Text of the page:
dashcam footage used in car accident

How Dashcam Footage Can Impact a Car Accident Case

It can be difficult to prove liability after a car accident. However, a dashboard camera can sometimes serve as a useful tool for establishing fault. Dashcams are helpful when your personal injury lawyer is looking to establish evidence of your claim after an auto accident because, as we all know, video evidence is very hard to dispute.

The footage (from an auto accident) needs to be used with caution, however. It is quite possible for a recording that you think is favorable to end up getting used against you during an injury claim. For this reason, it is critical to have a knowledgeable and trusted car accident attorney on your side.

Here is what you need to know about dashcam footage impacting a car accident claim:

What are Dashcams?

Dashcams are small video cameras that are mounted on the car’s windshield or dashboard. Typically, dashcams start recording what is in front of the car when the vehicle is started. Additionally, certain intricate models also feature rear-facing video and record interior video and audio. The video is streamed directly to the internet and/or shown on the rearview mirror.

You need to understand that dashcams record everything without prejudice. In other words, the camera will record the event as it happens without regard to how the accident occurred and who was at fault.

Dashboard Camera Installations are Legal

Dashcam or dashboard-mounted cameras are capable of capturing events during or leading up to a car accident. These devices are legal in all 50 states. However, states differ on how recorded information from these cameras can be used for surveillance.

A majority of dashcams record what’s happening in front of a car. However, there are a few that may record audio between the passengers and driver too. In Mississippi, you are allowed to record audio from inside the vehicle as long as you notify passengers that the vehicle contains an audio recording device (Miss. Code Ann. 41-29-531(e)).

Unless the dashcam footage misses a timestamp and doesn’t clearly show what occurred before and during the accident, it will probably not be disputed. For instance, in a sideswipe accident, the dashcam could record the make, model, color, and license plate of the car that hit you.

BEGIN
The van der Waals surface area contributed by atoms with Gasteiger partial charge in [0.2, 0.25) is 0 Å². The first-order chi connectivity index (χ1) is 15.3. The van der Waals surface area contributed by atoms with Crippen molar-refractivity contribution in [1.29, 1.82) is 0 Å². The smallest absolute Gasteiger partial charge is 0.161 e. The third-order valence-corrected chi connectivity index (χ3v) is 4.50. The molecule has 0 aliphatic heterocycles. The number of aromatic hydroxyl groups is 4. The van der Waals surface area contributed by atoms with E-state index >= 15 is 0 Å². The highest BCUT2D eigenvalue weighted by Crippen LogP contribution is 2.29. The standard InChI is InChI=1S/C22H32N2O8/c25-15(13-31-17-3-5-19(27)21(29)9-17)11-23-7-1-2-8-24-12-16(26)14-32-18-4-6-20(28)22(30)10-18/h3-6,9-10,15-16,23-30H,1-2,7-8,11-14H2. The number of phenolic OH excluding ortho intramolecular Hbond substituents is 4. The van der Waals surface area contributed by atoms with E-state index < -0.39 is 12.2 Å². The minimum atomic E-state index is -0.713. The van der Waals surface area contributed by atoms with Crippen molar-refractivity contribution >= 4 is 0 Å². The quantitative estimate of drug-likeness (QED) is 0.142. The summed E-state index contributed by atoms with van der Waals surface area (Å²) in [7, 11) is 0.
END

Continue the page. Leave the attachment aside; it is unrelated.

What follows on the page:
This information can be helpful in a hit-and-run accident. Dashcams can also record the following:

  • Whether you were in your lane when driving straight ahead
  • Whether you were driving at an appropriate speed
  • Whether another driver hit you on the left or right
  • Whether the vehicle swerved into your lane after traveling ahead of you

Dashcams are helpful in obtaining other evidence following the collision. This includes:

  • Whether the other driver was apologetic
  • Whether the other driver was hostile
  • Whether the other driver seemed drunk or impaired in any other manner

Properly Storing Footage

When you set up your dashcam, make sure you know how, where, and when it stores footage. Some dashcams save footage to the cloud for a set period of time before automatically deleting it. Others save the footage on the device, overwriting it as it runs out of space.

If you don’t know how your device saves footage or when it starts overwriting or deleting footage, you could accidentally lose the video you need to prove your case. To be safe, make backups immediately after the accident and give them to your attorney.

Dashcam Evidence to Support Your Injury Claim

It can be challenging sometimes to remember and describe the precise events of an accident. Other drivers may not be able to provide an accurate description of the events as well. In addition, police errors while making the initial report may further complicate matters.

Dashcams can reveal valuable evidence, like another car running a red light, cutting in front of you, or refusing to yield the right of way at an intersection. This is useful evidence that proves which driver was at fault and the precise manner in which the law was violated.

The majority of insurance claims involve the victim’s word (and sometimes the testimony of witnesses) against the at-fault driver’s statements. Dashcam footage can prove to be valuable in saving time. However, you should understand that the footage may not be conclusive in nature.

Dashcam videos are strong evidence in car accident claims. The insurance company will review the footage when you submit it with your claim. They will calculate the potential impact of the video on a deliberating jury. A clear timestamped video recording may often be enough motivation for insurers to settle a claim favorably and avoid a trial.

However, you should note that insurance companies may try to invalidate dashboard camera evidence. Especially if the recording is dark or grainy because of the time of the day or weather conditions.

Dashcams – Unfavorable Turn of Events

As we talked about earlier, dashcams don’t take anyone’s side. In case the accident was your fault and the dashcam recorded it, the insurance company might try to secure a court order for the footage if they become aware of its existence. For instance, if you switched lanes that caused your vehicle to sideswipe another, the dashcam may record audio of loud music or you telling the other passenger that you are sleepy. This is information that the insurance company could use against you.  

Contact an Experienced Car Accident Lawyer in Mississippi

You may be able to acquire compensation if you or a loved one was injured in an auto accident because of another’s fault. The lawyers at the Gardner Law Firm are highly skilled in helping vehicle accident victims, and we will fight hard to protect your legal rights. Give us a call today at 228-436-6555 or use our online form to schedule a free and confidential consultation.